(A) Flow cytometry analysis for CD4+ Foxp3+ Tregs in the lamina propria of the colon. Representative picture from two independent experiments. (B) Proportion of CD4+ Foxp3+ Treg cells in CD4+ cells in the lamina propria. The data are expressed as means ± SEM (n = 6 mice/group). Values not sharing a letter are significantly different (P<0.05). (C) Flow cytometry analysis for CD103+ CD8α DCs in the lamina propria of the colon. Representative picture from two independent experiments. (D) Proportion of CD103+ CD8α DCs in CD11c+ cells in the lamina propria. The data are expressed as means ± SEM (n = 6 mice/group). Values not sharing a letter are significantly different (P<0.05).

https://doi.org/10.1371/journal.pone.0185999.g007

Recent studies suggested that CD103+ dendritic cells (DCs), especially CD103+ CD8α DCs exert an ability to induce Tregs [32]. Therefore, we investigated whether regulatory DCs were induced by nanoparticle curcumin in the colonic mucosa. Flow cytometry showed that the proportion of CD103+ CD8α DCs significantly decreased in the DSS group compared to the control group (Fig 7C). However, the proportion of these cells was significantly higher in the DSS plus nanoparticle curcumin group than in the DSS group (Fig 7D). These findings suggested that nanoparticle curcumin induced CD103+ CD8α DCs in the inflamed colon.

Discussion

We demonstrated that nanoparticle curcumin effectively suppressed the development of DSS-induced colitis through both inhibition of NF-κB activation and induction of mucosal Tregs. Treatment with nanoparticle curcumin induced an alteration of gut microbial structure, and some parts of Treg induction might be associated with this microbial change.

Recent reviews reported that 30 to 50% of patients with IBD use complementary and alternative medicine (CAM) [33, 34]. CAM is defined as a group of diverse medical systems, practices and products that are not presently considered to be part of conventional medicine [34]. CAM is usually used by patients who feel an inadequate response to available medications or concerns over side effects. In these reviews, curcumin is described as one of a few established CAM whose clinical effects and safety are validated by certain clinical trials [33, 34]. Curcumin is considered for induction therapy in mild to moderately active UC patients without a response to optimized mesalamine, who do not want dose escalation to immune modulators or biologics [33, 34]. Curcumin can also be used as a supplementary therapy for maintaining remission on optimized mesalamine [33, 34]. Although the clinical usefulness of curcumin has been established in IBD treatment, one of the concerns for oral administration of curcumin was its poor bioavailability associating with its poor water solubility.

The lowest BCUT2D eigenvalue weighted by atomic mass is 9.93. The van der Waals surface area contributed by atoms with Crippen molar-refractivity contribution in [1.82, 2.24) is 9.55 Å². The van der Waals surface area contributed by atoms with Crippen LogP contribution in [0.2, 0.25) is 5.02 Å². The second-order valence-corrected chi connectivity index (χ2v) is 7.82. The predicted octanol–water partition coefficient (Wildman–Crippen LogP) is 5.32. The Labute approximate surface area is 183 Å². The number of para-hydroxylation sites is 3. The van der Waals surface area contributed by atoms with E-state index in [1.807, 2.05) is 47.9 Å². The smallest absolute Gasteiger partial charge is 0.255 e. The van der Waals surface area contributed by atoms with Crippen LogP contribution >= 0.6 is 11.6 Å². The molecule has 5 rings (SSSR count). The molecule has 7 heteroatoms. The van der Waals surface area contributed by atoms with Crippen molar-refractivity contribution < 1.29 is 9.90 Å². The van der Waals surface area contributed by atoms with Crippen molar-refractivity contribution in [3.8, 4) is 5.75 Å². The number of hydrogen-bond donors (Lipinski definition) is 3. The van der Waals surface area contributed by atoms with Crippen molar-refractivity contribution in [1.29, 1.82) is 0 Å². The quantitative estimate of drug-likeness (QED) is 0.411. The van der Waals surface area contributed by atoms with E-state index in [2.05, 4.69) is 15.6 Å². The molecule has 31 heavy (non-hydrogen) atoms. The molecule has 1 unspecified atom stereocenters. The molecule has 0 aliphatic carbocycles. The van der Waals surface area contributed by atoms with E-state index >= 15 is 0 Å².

Nanoparticle curcumin possesses improved water solubility and oral bioavailability, leading to easy absorption from the gut. Significantly higher elevation of serum curcumin levels after oral nanoparticle curcumin compared to oral curcumin powder have been shown in rats and human [12]. These lead to a possibility of clinical application of nanoparticle curcumin as a CAM for various inflammatory disorders including IBD. In this study, we presented the first basic evidence that nanoparticle curcumin is a potential candidate for a new therapeutic option for IBD.

Suppression of DSS colitis by treatment with nanoparticle curcumin was associated with inhibition of mucosal NF-κB activation. NF-κB is a crucial transcription factor which mediates transcriptional activation of many inflammatory genes [18]. Under the normal physiological state, NF-κB exists in the cytoplasma as a heterodimer complex of p65/p50 subunits. Inflammatory stimuli induce translocation of the NF-κB molecule into the nucleus and active transcription of inflammatory genes. In this study, we showed that the NF-κBp65 subunit was detected in the nucleus of epithelial cells in DSS-treated mice. However, translocation of NF-κBp65 was markedly blocked in the mice treated with DSS plus nanoparticle curcumin. In addition, in vitro experiments using HT-29 cells showed that nanoparticle curcumin directly blocked NF-κB activation in intestinal epithelial cells. These results indicate that oral administration of nanoparticle curcumin directly suppressed mucosal inflammation through the inhibition of NF-κB activation.